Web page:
Saturday, July 02, 2011

Function of Carbohydrate in Human Body

In order to carry out its day to day physiological functions and maintain a constant body temperature (due to invariably in an environment of changing temperatures), the body requires a constant source of energy.

Carbohydrates are an important energy source in the human diet. They generally supply about 45% of the energy requirement in developed countries and up to 85% in developing countries.

Carbohydrate are the cheapest, most efficient and most readily available source of food energy in the world, since they are the main constituents of the foods that are the easiest to produce and that can be obtained throughout the world, namely, grains, legumes and potatoes.

Carbohydrate are the most widely distributed, naturally occurring organic compounds on earth.

Carbohydrates have been considered a fundamental source of nourishment and inexpensive and versatile staple of the diet.

The carbohydrates that are important in nutrition include the sugars, the starches, the dextrin and glycogen.

The functional properties of carbohydrates in food include:
*flavour and color production
*Plasticizing action and humectancy

Dietary guidance for consumption of carbohydrates has resemble laboratory analysis of carbohydrates: take way fat and protein and the remainder must to be carbohydrate.

Nutritionist generally accept the fact that humans don’t need more than 10-12% kilocalories from protein, and less than 30% of kilocalories from fat.

Subsequently, intake of carbohydrate should be 55% of kilocalories or more.

Human diets historically have contained 40-80% of their energy as carbohydrate although as income increase, so does the fat content of the diet while carbohydrate content of the diet, especially the starch, decreases.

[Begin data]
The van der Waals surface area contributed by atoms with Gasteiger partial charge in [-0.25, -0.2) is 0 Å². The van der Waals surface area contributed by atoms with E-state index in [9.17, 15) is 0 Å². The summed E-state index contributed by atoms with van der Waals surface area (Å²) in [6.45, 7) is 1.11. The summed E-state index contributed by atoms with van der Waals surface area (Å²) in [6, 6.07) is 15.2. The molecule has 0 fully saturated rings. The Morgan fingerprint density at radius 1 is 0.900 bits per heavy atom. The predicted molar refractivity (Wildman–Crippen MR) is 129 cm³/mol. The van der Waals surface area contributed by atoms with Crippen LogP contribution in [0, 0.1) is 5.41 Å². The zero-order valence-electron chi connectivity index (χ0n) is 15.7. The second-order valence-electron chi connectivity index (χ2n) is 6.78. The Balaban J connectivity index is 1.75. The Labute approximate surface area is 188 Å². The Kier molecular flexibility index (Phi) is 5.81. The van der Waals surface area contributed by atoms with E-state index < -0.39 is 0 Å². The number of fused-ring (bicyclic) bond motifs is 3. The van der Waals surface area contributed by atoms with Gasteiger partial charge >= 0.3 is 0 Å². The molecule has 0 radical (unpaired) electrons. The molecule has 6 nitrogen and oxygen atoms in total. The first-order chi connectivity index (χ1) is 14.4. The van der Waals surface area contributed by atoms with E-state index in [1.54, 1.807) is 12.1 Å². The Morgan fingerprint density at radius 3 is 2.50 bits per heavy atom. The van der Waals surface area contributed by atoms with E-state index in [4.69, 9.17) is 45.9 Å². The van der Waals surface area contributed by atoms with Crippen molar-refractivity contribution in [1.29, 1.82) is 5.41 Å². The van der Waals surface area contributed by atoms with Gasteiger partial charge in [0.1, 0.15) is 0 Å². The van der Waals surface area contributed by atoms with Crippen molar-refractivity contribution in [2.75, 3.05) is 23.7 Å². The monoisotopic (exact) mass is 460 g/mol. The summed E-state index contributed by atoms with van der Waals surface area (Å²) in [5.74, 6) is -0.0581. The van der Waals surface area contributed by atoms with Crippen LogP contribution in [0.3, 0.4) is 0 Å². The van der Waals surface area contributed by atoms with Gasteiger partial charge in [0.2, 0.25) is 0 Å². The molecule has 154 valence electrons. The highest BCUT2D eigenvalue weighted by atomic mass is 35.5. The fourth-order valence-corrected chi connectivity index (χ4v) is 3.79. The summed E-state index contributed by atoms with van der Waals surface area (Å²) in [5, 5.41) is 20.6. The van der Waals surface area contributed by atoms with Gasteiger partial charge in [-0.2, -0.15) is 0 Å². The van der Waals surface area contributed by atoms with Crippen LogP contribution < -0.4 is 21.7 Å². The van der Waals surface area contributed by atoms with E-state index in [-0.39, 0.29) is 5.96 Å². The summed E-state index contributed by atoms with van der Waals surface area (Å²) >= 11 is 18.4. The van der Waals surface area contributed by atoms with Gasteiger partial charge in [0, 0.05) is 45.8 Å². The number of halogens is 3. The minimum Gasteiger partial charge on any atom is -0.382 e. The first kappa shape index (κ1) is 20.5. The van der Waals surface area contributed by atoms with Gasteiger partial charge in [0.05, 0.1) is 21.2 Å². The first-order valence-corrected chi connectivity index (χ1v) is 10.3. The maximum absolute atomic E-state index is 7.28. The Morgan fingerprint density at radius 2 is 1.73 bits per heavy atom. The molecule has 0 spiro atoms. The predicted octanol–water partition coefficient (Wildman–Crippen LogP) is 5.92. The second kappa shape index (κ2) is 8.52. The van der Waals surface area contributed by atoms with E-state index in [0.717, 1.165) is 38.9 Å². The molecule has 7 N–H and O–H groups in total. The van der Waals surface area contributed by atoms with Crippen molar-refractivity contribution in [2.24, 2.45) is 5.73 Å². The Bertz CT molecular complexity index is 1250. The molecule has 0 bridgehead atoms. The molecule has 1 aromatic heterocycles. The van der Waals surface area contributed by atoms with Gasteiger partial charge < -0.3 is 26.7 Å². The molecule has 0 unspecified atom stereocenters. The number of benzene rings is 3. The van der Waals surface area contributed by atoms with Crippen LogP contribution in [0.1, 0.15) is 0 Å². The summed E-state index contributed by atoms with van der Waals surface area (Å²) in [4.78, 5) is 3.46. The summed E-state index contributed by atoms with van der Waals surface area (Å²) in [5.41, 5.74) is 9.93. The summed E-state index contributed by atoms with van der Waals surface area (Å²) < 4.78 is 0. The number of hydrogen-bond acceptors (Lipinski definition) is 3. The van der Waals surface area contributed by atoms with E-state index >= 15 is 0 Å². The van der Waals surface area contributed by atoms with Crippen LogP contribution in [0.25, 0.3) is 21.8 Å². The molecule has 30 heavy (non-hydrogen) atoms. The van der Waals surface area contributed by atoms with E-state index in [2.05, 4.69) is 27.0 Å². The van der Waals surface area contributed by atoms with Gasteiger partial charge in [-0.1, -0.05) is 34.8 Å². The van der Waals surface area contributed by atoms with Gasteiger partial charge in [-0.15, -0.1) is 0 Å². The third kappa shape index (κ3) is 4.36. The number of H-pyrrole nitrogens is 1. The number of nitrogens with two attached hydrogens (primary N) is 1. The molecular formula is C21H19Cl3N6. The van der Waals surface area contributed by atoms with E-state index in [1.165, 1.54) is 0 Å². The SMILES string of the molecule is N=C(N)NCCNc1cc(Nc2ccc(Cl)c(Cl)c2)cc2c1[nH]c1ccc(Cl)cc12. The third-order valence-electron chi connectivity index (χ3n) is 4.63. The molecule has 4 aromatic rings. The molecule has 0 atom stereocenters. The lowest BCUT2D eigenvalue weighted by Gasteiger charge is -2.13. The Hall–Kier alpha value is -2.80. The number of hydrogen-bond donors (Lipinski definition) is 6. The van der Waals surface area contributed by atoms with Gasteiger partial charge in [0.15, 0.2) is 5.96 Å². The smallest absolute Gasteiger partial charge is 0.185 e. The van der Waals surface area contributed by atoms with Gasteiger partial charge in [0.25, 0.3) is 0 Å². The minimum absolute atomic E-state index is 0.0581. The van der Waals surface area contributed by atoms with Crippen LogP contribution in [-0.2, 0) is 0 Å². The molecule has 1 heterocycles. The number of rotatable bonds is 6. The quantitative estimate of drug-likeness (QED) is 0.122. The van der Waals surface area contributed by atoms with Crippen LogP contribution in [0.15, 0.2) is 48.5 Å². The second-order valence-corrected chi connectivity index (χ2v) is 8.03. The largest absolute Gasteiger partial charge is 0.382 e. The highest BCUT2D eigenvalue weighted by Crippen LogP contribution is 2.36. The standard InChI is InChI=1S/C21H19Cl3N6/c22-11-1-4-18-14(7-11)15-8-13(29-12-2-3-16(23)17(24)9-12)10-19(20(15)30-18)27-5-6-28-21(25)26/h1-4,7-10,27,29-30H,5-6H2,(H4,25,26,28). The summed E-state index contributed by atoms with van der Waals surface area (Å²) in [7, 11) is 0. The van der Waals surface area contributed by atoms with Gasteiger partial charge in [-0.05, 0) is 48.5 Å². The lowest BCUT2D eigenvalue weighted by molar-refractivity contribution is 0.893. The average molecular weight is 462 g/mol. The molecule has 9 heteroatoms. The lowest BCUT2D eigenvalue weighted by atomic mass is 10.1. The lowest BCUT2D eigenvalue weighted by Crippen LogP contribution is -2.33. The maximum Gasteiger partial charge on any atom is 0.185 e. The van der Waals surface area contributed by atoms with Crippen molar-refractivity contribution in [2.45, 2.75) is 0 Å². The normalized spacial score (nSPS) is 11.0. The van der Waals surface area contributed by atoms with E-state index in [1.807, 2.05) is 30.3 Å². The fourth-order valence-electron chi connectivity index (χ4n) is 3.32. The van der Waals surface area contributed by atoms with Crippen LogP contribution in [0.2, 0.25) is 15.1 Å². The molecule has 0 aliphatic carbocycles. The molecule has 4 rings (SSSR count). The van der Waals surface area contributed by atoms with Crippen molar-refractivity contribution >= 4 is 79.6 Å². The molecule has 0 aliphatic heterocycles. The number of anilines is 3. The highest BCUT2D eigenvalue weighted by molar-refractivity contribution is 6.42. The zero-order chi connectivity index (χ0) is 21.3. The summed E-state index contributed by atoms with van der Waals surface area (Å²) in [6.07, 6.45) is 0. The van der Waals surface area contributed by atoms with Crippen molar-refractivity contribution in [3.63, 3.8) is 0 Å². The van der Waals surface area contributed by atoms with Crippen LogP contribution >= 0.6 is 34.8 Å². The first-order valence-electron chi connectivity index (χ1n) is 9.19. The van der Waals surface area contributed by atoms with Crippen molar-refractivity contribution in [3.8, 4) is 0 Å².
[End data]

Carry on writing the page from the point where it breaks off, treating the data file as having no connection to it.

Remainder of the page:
Starch is the major plant polysaccharide that is readily digested in the intestine and thus serves as a source of carbohydrates.

In human body, carbohydrates support the immune system and assist processes such as growth and blood clotting. Their primary role, however, is to supply energy to every cell of the body.

The major portion of energy requirements of human is met by starch of cereal grains and tubers such as potatoes.

For certain body systems such as the brain and the nervous system, , carbohydrates are the preferred energy source. The brain an nervous system are sensitive to the concentration of glucose in the blood. Normal blood glucose levels are important for a feeling of well being.

What exactly is a carbohydrate? A carbohydrate molecule is made of carbon, hydrogen and water and these building blocks can be joined in countless ways to form different carbohydrates. As the names implies, an empirical formula of CH2O (or CH2O) was often encountered, with molecular formulae of C5H10O5 and C6H12O6 being most common.

It was founded in the nineteenth century that carbohydrates in general have a formula Cn(H2O)n. They were therefore thought to be hydrates of carbon and hence were called ‘carbohydrates’.

The water solubility of these molecules was commensurate with presence of hydroxyl groups and there was always evidence for the carboxyl group of an aldehydes of ketone.
Function of Carbohydrate in Human Body

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